In the early part of this century, large quantities of herrings were cured for export, and numbers of barrels were sent to the West Indies for the plant ations, but after the slaves were freed that trade in a great measure ceased. The late Mr. Holmes, who died in 1852, used to cure for the Royal Navy and Mercantile navy. He had curing-houses in Douglas to the year of his death : large quantities also were smoked and salted in Derbyhaven. A hogshead of rum was always kept in his store, and a bottleful of his rum was part of the conditions of sale.

At a time when there were no time-tables, clocks, or watches to guide the fisherman in his calling, the breaking of the day over the hills, the passing of a particular star over a certain point, told him the time; the ebb and flow on the rocks told him whether there was water in the harbour ; the noise of the surf on certain points of the coast, and so on, told him of the probable state of the tide. Children of nature they were, and to nature and nature's GOD they looked for guidance. It is true that civilization gives a good deal to us, but it robs us also of something that we do not find in our day, and the old Manx fishermen, in their stubborn and honest independence, had something that might, in my opinion, be copied by the present generation.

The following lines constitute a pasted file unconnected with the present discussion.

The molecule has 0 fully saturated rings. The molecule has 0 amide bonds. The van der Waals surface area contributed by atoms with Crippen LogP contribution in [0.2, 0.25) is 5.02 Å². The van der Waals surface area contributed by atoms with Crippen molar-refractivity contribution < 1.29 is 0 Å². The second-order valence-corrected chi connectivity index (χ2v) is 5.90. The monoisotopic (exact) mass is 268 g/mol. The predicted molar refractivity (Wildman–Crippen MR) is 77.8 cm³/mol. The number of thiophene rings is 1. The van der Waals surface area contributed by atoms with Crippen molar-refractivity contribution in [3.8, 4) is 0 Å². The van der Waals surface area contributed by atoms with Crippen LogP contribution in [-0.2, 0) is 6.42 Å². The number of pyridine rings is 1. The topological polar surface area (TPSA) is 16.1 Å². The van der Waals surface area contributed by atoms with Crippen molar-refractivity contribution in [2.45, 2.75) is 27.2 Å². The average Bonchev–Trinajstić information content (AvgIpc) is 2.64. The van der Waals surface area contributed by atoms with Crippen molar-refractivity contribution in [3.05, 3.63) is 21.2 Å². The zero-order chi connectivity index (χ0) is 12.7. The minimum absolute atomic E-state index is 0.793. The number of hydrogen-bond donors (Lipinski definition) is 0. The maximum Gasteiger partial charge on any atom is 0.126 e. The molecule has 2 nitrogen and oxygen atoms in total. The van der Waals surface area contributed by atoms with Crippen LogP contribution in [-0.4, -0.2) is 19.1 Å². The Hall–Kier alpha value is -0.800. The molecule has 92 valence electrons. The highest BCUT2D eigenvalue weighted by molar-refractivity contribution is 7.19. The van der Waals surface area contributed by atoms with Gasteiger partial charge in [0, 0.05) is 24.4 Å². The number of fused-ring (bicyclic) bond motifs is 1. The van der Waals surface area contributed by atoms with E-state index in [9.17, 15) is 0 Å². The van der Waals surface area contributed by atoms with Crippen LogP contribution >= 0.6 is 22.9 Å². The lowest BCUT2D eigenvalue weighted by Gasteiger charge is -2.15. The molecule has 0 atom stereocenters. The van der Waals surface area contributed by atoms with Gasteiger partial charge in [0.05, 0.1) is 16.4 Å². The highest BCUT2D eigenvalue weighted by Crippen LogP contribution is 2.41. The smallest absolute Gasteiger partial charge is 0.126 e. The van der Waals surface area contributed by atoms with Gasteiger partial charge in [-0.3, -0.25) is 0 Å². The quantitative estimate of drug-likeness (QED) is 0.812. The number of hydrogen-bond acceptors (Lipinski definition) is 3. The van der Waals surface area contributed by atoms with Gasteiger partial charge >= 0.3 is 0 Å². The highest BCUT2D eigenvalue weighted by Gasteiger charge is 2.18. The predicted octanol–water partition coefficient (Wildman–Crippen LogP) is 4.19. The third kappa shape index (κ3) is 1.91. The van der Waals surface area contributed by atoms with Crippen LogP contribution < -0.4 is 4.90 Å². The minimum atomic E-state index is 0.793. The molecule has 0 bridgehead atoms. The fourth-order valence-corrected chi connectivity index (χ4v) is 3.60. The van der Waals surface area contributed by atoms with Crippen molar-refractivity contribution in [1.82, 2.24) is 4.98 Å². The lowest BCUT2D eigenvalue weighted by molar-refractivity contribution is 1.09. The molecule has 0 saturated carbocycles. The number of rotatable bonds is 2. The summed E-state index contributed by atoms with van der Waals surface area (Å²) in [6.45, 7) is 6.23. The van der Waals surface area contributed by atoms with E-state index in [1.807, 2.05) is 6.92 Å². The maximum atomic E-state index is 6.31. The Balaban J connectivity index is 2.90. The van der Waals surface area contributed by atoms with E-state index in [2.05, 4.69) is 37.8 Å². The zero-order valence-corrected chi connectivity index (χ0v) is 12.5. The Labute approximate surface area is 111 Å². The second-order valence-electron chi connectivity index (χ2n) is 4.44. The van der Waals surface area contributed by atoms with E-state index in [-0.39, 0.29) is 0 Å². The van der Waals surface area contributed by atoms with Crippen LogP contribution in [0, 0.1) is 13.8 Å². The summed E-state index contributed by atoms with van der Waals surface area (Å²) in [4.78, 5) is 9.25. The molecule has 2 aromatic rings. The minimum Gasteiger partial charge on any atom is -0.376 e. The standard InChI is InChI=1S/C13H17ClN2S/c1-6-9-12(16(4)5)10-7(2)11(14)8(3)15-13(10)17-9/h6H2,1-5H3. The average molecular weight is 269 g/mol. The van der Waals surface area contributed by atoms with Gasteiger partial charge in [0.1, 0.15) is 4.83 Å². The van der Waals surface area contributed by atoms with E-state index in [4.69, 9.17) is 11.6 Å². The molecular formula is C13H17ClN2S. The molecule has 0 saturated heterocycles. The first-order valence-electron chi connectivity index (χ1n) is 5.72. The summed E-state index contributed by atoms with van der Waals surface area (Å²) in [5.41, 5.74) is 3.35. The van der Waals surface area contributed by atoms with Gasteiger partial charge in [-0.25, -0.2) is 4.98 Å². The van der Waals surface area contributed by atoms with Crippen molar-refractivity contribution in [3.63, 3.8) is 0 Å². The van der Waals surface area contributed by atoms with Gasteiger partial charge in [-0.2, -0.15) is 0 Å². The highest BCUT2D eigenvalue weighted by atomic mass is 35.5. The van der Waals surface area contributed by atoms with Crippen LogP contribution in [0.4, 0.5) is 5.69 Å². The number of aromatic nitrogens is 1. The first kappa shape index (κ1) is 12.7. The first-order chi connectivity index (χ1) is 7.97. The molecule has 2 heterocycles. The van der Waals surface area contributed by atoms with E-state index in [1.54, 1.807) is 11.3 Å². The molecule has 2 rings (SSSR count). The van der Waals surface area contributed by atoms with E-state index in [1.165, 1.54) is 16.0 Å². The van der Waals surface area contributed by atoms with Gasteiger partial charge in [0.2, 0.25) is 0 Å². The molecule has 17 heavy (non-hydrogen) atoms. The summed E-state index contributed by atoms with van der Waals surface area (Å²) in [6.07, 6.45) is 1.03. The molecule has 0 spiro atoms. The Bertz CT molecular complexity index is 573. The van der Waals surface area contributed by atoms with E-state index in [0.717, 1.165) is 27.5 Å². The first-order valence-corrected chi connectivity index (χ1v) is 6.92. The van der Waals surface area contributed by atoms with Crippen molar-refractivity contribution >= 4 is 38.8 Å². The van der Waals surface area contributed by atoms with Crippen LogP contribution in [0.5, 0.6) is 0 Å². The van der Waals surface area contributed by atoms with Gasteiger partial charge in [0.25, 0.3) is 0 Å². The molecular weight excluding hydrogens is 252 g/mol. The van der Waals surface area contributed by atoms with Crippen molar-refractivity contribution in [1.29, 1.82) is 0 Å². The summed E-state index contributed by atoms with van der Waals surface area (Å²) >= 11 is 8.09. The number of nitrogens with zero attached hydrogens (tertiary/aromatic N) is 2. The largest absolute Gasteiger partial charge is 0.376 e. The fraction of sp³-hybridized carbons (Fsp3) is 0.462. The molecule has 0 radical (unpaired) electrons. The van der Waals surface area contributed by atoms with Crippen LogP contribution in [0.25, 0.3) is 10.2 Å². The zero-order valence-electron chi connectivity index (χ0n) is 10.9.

1 Poyllvaish--The Pool of Death.